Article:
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Mulligatawny chicken soup recipe

Mulligatawny chicken soup recipe

  • Recipes
  • Ingredients
  • Meat and poultry
  • Poultry
  • Chicken
  • Cuts of chicken
  • Chicken breast

A very filling curry soup, made with chicken, vegetables, apple, fresh spinach, coconut milk and rice.

1 person made this

IngredientsServes: 8

  • 1 Granny Smith apple, finely chopped
  • 1 small onion, finely chopped
  • 2 celery stalks, finely chopped
  • 1 carrot, finely chopped
  • 1 jalapeno pepper, finely chopped, or more to taste
  • 3 tablespoons minced ginger
  • 2 tablespoons curry powder
  • 3 cloves garlic, minced
  • 1/2 teaspoon garam masala (optional)
  • 1/2 teaspoon crushed chilli flakes
  • 2 tablespoons olive oil
  • 1L chicken stock
  • 175g seeded and chopped tomatoes
  • 2 skinless, boneless chicken breasts
  • 1 (400ml) tin coconut milk
  • 60g fresh spinach
  • 1 tablespoon chopped coriander, or to taste
  • 500g cooked jasmine rice
  • 1 lime, cut into wedges

MethodPrep:35min ›Cook:24min ›Ready in:59min

  1. Combine apple, onion, celery, carrot, jalapeno pepper, ginger, curry powder, garlic, garam masala and crushed chilli flakes in a stockpot over medium-high heat. Add olive oil and saute until starting to soften, 3 to 5 minutes.
  2. Pour chicken stock and tomatoes into the pot. Bring to the boil. Reduce to a simmer; add chicken breasts and cover. Cook over medium heat until chicken is cooked through but still tender, about 15 minutes.
  3. Shred the chicken in the pot. Stir in coconut milk and spinach. Remove soup from heat as soon as spinach begins to wilt, about 1 minute. Garnish with fresh coriander. Divide cooked rice between 8 serving bowls and ladle soup on top. Place a wedge of lime for squeezing into the soup on the side of each bowl.

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Madhur Jaffrey's Mulligatawny Soup

    12 oz red split lentils
    2 qts chicken stock
    1 tsp ground tumeric
    8 oz (200 g) potatoes
    10 cloves garlic, peeled
    3 in. ginger, peeled and coarsely grated
    9 TBS water plus 16 oz
    14 oz chicken breast or thigh (I used thigh), boned and skinned
    2 1/2 tsp salt, divided
    Freshly ground black pepper
    3 TBS canola oil or other vegetable oil
    2 tsp ground cumin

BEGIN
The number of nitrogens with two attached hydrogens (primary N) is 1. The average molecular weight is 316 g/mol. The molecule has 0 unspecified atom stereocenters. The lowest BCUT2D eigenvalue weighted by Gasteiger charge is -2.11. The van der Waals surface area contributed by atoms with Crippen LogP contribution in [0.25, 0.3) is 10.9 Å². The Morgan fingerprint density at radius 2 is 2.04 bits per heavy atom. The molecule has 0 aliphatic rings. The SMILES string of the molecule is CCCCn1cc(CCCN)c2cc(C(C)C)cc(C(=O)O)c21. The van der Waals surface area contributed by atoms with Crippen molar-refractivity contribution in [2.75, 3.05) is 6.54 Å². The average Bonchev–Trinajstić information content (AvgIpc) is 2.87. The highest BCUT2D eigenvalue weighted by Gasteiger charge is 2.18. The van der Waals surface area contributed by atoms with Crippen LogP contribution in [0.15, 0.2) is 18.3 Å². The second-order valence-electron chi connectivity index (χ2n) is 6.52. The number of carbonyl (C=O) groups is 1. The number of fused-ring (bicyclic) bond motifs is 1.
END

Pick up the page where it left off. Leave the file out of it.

2 tsp ground coriander
    1/4 to 1/2 tsp cayenne
    About 2 TBS lemon juice


Chicken Mulligatawny Soup

Chicken Mulligatawny Soup! Now that's a tongue twister and a mouthful! A soup of Tamil origin, called Millagu (pepper) Thanni (water), as per lovefood.com it was originally consumed by the poor in Sri Lanka. Thin, watery and bland, the original is a far cry from the thick rich version being presented in this recipe.

The Anglo Indian Version

Soups have historically not been a part of South Asian Cuisine. However, during the time of the British Raj, the Expatriates of the East India Company wanted a soup to be served at dinner. Indian cooks took the Tamil pepper water and recreated Mulligatawny Soup. A creamy and dense soup thickened with lentils and rice and seasoned with traditional Indian spices, Mulligatawny Soup definitely has a unique taste.

Global Popularity

As the expatriates living in India took the recipe back to their homeland the soup gained popularity in Britain. In 1810, immigrant Dean Mahomed opened The Hindostanee Coffee-House in London. Per livehistoryindia.com there was Mulligatawny Soup on the menu at the establishment that the nobility at the time frequented.

By the 19th Century the soup was a household feature in Great Britain. The Heinz company was selling tins of the soup in grocery stores and Mulligatawny soup was more popular here than in India.

Assorted Recipe Variations

With the passage of time there were many variations of the soup. Assorted Meats, vegetables and at times even apples were added to the stock. Heavy whipping cream and sour cream were sometimes used in place of coconut milk to finish the soup off at the end. Even today, if you search for the recipe you'll find that each one is different.

My Story

By now you've probably figured out that I love lentils! Check out my dhaba style maash daal and my hyderabadi khatti (sour) daal (lentils) if you haven't already! Keeping in mind all of my healthy eating resolutions I thought cooking lentils was a great way to kickstart 2021!

My favorite version of this soup is one I ate weekly at Sindh Club. The British left Pakistan with Chicken Mulligatawny Soup and the concept of Clubs. The equivalent of a country club in America with a gym, swimming pool, library and restaurant, these clubs are where the old and young in Pakistan socialize.